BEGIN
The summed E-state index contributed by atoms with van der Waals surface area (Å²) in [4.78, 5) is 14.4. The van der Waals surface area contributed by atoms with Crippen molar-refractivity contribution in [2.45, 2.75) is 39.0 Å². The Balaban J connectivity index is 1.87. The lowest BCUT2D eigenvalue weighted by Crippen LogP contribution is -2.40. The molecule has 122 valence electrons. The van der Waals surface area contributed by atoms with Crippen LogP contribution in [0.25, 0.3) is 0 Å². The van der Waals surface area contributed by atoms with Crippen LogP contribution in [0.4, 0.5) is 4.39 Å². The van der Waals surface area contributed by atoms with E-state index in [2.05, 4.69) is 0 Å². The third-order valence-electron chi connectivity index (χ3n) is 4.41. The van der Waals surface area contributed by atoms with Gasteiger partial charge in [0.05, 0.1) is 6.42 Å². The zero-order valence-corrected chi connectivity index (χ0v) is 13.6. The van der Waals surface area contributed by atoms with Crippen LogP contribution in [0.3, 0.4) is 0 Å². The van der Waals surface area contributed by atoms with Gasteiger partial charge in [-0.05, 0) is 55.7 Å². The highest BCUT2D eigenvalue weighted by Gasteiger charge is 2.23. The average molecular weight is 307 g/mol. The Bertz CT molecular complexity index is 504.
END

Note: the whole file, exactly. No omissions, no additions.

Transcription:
The summed E-state index contributed by atoms with van der Waals surface area (Å²) in [4.78, 5) is 14.4. The van der Waals surface area contributed by atoms with Crippen molar-refractivity contribution in [2.45, 2.75) is 39.0 Å². The Balaban J connectivity index is 1.87. The lowest BCUT2D eigenvalue weighted by Crippen LogP contribution is -2.40. The molecule has 122 valence electrons. The van der Waals surface area contributed by atoms with Crippen LogP contribution in [0.25, 0.3) is 0 Å². The van der Waals surface area contributed by atoms with Crippen LogP contribution in [0.4, 0.5) is 4.39 Å². The van der Waals surface area contributed by atoms with E-state index in [2.05, 4.69) is 0 Å². The third-order valence-electron chi connectivity index (χ3n) is 4.41. The van der Waals surface area contributed by atoms with Gasteiger partial charge in [0.05, 0.1) is 6.42 Å². The zero-order valence-corrected chi connectivity index (χ0v) is 13.6. The van der Waals surface area contributed by atoms with Crippen LogP contribution in [0.3, 0.4) is 0 Å². The van der Waals surface area contributed by atoms with Gasteiger partial charge in [-0.05, 0) is 55.7 Å². The highest BCUT2D eigenvalue weighted by Gasteiger charge is 2.23. The average molecular weight is 307 g/mol. The Bertz CT molecular complexity index is 504.